The numbers on Notre Dame’s defense speak for themselves after five games:
Brian Kelly's vision of building a great defense first is bearing fruit.
• 2nd in scoring defense (7.80 points per game)
• 10th in pass efficiency defense
•13th in total defense (290 yards per game)
• 17th in rushing defense (106.80).
Third-year head coach Brian Kelly’s vision of prioritizing defense in Notre Dame’s return to power is coming to fruition. What is especially gratifying is how the unit has responded to myriad offenses, including “Navy’s triple option, a run-first style with Purdue, Michigan State's grind-it-out power attack with Le’Veon Bell, the ultimate dual threat in Michigan’s Denard Robinson and then Miiami’s vertical attack that produced 1,002 yards passing the previous two weeks.
“When I came to Notre Dame, having lived in that world of trying to outscore opponents, I felt the best blueprint that we could put together for a national championship here was through our defense,” Kelly said. “We're starting to see the building of that … The blueprint here is to not try to outscore people and turning it into a track meet. It's to control the line of scrimmage. It's to play great defense, to be solid in the special teams. So it's just the choice of the way I want our program to evolve.”
After almost getting burned on a couple of deep, dropped TD passes by Miami’s Phillip Dorsett, the Irish secondary quickly adapted, and the overall defense put in several new looks — including three down linemen while dropping eight into coverage.
"[Miami] probably saw three or four different zone looks that they had not seen all year because of the games that we played,” said Kelly of holding Miami quarterback Stephen Morris to 18-of-35 passing for 201 yards (only 5.7 yards per attempt). “…We were able to do a lot more things on the back end of our defense.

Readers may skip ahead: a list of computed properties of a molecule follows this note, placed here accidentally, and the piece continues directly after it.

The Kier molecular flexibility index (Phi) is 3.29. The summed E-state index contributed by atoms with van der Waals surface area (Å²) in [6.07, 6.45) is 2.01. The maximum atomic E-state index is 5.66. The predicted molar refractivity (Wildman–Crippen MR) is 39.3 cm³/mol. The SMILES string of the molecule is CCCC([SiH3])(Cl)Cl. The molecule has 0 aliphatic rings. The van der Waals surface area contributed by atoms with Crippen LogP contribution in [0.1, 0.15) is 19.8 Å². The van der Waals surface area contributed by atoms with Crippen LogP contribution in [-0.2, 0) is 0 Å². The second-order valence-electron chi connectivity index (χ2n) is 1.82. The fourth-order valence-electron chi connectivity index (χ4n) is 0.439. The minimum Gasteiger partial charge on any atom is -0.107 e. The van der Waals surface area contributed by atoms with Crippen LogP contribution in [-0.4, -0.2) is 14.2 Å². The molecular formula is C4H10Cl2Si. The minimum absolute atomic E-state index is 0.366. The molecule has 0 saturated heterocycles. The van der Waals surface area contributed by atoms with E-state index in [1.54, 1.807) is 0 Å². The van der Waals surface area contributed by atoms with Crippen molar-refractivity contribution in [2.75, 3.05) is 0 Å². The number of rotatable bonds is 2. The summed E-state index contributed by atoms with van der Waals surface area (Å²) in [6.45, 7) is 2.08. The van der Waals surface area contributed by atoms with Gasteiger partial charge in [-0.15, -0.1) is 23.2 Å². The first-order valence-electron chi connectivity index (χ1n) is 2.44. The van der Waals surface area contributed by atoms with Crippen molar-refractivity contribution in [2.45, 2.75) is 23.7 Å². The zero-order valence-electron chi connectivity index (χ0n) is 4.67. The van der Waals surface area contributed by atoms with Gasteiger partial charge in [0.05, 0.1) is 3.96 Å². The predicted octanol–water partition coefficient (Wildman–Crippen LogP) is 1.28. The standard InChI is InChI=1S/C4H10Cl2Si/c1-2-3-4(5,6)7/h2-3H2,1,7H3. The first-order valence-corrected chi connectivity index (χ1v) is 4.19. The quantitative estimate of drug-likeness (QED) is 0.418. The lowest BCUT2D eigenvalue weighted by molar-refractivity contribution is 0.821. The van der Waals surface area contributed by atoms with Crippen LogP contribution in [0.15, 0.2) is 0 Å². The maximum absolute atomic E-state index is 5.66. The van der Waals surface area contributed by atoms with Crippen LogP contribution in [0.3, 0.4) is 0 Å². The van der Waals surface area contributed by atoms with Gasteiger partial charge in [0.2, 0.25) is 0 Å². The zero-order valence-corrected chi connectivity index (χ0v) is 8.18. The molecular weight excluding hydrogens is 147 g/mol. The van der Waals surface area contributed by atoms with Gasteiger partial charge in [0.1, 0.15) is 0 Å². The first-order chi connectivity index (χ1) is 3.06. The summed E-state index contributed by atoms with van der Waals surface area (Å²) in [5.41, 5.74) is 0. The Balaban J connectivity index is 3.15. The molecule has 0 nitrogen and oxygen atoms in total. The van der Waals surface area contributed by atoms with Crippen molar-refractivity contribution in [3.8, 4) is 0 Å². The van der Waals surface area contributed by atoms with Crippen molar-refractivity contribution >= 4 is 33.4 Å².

“We were disciplined, and we put ourselves in a good position to succeed because we pushed the pocket pretty good and took away some quick throws that they like … probably the biggest thing was after we settled to the speed of the game and picked up our own level of speed, we kept the ball in front of us, which was the number one goal going into the game.”
Next week, the Irish face a power-style team again, similar to Michigan State, in No. 17 Stanford with running back Stepfan Taylor. His success sets up play-action opportunities in the passing game. For Kelly, one simple premise remains.
“It takes intense preparation … Not swaying at all and saying, ‘Hey, we’ve arrived' — because once you think you have, in this business you’re obviously going to be lost,” he said.
Running With Everett Golson
Sophomore QB Everett Golson entered the Miami game with minus-11 net yards rushing. The Irish staff finally incorporated the zone read into the game plan for him, and on his first such keeper he picked up 12 yards. He finished with 51 yards on six carries.
So the natural question to Kelly was, “What took so long to get Golson running the zone read option game where he can keep or hand off to the back?